The Lord will guide you continually,
and satisfy your needs in parched places,
and make your bones strong;
and you shall be like a watered garden,
like a spring of water,
whose waters never fail.
Your ancient ruins shall be rebuilt;
you shall raise up the foundations of many generations;
you shall be called the repairer of the breach,
the restorer of streets to live in. – Isaiah 58:11-12
Monday afternoon, and for the first time in 2017, I got outside for a few hours of serious yard work. I didn’t accomplish all that much in the great scheme of what needs to be done, but it sure felt good to make some forward progress. Usually – and very much in line with yesterday’s post (Good Questions and an Invitation to Live) – it’s less important to have finished than to (at least) have started.
Because, in the garden especially, there is no such thing as done. But that’s okay, because it really is all about being out there, getting my hands dirty, making a noticeable difference, and understanding how much a part of it all that I am. I’m not an outside person imposing order so much as a participant, as if I’m a part of the garden myself.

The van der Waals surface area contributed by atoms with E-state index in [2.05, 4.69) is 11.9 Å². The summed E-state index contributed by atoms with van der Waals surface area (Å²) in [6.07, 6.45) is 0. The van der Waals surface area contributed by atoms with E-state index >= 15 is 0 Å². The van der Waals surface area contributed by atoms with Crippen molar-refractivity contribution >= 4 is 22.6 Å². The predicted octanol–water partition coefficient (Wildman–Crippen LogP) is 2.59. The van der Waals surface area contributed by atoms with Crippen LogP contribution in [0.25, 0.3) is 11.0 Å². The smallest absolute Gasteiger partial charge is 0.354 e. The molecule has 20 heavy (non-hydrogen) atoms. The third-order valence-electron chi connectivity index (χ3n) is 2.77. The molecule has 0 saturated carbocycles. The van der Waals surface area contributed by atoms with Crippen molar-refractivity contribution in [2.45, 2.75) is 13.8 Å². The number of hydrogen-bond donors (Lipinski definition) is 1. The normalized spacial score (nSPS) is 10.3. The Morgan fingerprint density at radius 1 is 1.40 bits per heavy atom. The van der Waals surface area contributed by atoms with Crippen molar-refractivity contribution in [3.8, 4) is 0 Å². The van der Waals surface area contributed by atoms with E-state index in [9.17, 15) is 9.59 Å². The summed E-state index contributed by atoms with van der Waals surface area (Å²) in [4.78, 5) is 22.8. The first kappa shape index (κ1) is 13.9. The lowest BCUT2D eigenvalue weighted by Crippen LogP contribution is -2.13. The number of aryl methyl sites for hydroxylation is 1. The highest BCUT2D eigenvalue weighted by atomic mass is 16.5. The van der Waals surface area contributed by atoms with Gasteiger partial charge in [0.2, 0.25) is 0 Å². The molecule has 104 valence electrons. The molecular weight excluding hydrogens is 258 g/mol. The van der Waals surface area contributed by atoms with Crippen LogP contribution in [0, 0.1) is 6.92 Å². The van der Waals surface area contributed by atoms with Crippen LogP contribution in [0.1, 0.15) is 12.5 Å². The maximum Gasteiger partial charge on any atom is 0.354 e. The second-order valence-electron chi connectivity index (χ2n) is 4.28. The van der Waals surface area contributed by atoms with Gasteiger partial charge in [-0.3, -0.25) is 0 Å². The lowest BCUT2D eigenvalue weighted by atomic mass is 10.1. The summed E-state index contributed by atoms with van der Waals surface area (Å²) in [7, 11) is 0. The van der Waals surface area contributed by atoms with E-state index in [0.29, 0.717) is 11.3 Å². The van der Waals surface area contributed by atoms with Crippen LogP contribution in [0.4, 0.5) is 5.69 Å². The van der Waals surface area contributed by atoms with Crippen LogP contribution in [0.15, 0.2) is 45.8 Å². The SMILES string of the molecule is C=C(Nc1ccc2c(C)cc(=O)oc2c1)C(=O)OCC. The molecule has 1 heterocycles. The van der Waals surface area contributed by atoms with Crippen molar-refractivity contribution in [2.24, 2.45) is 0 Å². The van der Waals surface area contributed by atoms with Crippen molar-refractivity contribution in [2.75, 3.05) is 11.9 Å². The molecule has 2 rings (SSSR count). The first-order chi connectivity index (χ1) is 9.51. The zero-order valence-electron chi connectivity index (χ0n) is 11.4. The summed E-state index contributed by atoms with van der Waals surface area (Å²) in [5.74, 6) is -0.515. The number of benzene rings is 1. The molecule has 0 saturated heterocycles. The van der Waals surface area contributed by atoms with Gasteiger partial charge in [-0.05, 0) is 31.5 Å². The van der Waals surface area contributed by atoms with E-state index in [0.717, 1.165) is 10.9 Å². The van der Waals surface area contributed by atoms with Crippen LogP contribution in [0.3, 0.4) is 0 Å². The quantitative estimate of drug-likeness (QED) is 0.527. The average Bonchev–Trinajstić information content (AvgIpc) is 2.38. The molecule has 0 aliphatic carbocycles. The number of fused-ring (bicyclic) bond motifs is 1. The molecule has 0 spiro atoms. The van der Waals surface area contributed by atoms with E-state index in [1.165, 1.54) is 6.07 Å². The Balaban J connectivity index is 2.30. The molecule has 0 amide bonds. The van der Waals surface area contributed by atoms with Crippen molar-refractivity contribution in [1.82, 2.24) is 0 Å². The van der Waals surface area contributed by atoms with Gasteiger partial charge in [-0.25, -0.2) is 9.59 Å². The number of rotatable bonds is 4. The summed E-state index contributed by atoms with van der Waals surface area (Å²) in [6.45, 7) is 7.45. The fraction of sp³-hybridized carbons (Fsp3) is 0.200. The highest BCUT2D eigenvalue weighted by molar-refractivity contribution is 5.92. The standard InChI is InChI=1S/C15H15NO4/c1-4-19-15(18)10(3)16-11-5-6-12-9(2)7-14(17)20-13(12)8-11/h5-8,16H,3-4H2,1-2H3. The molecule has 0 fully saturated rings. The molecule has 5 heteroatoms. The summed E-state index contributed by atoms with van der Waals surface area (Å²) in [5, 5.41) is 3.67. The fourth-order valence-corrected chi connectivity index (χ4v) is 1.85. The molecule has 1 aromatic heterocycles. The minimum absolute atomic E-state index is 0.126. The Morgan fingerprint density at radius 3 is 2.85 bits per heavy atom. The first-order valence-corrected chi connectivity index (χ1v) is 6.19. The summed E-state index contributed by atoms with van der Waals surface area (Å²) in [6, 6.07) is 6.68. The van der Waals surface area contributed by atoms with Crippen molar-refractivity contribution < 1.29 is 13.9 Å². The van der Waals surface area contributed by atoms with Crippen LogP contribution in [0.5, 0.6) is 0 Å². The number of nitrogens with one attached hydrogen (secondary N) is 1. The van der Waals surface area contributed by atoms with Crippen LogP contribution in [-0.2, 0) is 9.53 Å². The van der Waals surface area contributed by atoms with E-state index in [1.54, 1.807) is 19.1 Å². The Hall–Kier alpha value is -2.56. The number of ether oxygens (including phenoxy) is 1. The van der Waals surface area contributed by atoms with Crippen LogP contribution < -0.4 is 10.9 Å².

It’s a lot like that with my writing. I know a lot of authors who talk about how they like to “have written” more than actually “writing.” But that’s not my experience at all. I love being immersed in the process: the research; the prayer; the waiting for inspiration; the “uh-huh” moments; the magic of a powerful phrase or idea working its way from my soul, to my consciousness, into my fingers, through the keyboard, and onto the screen. I even enjoy editing, re-writing, reprocessing, nuancing, and – sometimes – starting over.
This is my spiritual life too. The psalmist writes about God satisfying my needs in parched places, watering me like a garden, rebuilding my life… and then – awesomely – turning right around and using me to the extent that I will be known as “The repairer of the breach.”
I like that a lot. What a wonderful descriptive phrase to live by: “Repairer of the Breach.”
Because there is this chasm, this break, this separation, this breach between the Creator and the creation. But Jesus has stepped in and made reconciliation possible. We could have all these arguments about doctrine, about which church gets it right and who gets it wrong, about all the divisions, and “isms” in our culture… or we could simply trust Jesus, thank God for the repair work Jesus made to close the breach, and live as grateful people.
I may go back into the garden again this afternoon. And I certainly intend to live forward as a repairer of the breach.
Peace – in every way – DEREK